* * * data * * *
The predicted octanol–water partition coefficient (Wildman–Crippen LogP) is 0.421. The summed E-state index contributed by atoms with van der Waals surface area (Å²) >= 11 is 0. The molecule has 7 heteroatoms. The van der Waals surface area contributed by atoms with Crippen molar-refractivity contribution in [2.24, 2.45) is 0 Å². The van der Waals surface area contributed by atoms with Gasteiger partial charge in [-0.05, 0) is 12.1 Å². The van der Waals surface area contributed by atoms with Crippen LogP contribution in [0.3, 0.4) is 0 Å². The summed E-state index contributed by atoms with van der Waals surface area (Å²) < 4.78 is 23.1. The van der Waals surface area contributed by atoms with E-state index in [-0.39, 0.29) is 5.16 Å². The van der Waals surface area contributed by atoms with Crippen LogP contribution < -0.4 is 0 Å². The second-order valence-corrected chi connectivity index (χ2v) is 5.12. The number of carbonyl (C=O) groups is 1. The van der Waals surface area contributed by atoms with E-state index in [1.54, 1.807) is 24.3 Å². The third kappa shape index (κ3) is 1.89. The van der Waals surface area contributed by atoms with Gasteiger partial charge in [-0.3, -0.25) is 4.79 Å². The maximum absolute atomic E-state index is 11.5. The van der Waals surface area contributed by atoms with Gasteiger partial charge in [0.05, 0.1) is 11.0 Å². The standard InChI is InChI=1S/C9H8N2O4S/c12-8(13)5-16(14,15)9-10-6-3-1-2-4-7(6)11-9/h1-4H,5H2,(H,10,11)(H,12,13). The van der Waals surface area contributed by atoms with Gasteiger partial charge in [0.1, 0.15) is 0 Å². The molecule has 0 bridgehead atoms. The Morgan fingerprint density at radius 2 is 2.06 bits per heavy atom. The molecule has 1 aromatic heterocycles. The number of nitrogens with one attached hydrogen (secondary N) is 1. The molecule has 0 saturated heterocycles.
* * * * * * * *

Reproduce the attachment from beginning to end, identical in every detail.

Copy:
The predicted octanol–water partition coefficient (Wildman–Crippen LogP) is 0.421. The summed E-state index contributed by atoms with van der Waals surface area (Å²) >= 11 is 0. The molecule has 7 heteroatoms. The van der Waals surface area contributed by atoms with Crippen molar-refractivity contribution in [2.24, 2.45) is 0 Å². The van der Waals surface area contributed by atoms with Gasteiger partial charge in [-0.05, 0) is 12.1 Å². The van der Waals surface area contributed by atoms with Crippen LogP contribution in [0.3, 0.4) is 0 Å². The summed E-state index contributed by atoms with van der Waals surface area (Å²) < 4.78 is 23.1. The van der Waals surface area contributed by atoms with E-state index in [-0.39, 0.29) is 5.16 Å². The van der Waals surface area contributed by atoms with Crippen LogP contribution < -0.4 is 0 Å². The second-order valence-corrected chi connectivity index (χ2v) is 5.12. The number of carbonyl (C=O) groups is 1. The van der Waals surface area contributed by atoms with E-state index in [1.54, 1.807) is 24.3 Å². The third kappa shape index (κ3) is 1.89. The van der Waals surface area contributed by atoms with Gasteiger partial charge in [-0.3, -0.25) is 4.79 Å². The maximum absolute atomic E-state index is 11.5. The van der Waals surface area contributed by atoms with Gasteiger partial charge in [0.05, 0.1) is 11.0 Å². The standard InChI is InChI=1S/C9H8N2O4S/c12-8(13)5-16(14,15)9-10-6-3-1-2-4-7(6)11-9/h1-4H,5H2,(H,10,11)(H,12,13). The van der Waals surface area contributed by atoms with Gasteiger partial charge in [0.1, 0.15) is 0 Å². The molecule has 0 bridgehead atoms. The Morgan fingerprint density at radius 2 is 2.06 bits per heavy atom. The molecule has 1 aromatic heterocycles. The number of nitrogens with one attached hydrogen (secondary N) is 1. The molecule has 0 saturated heterocycles.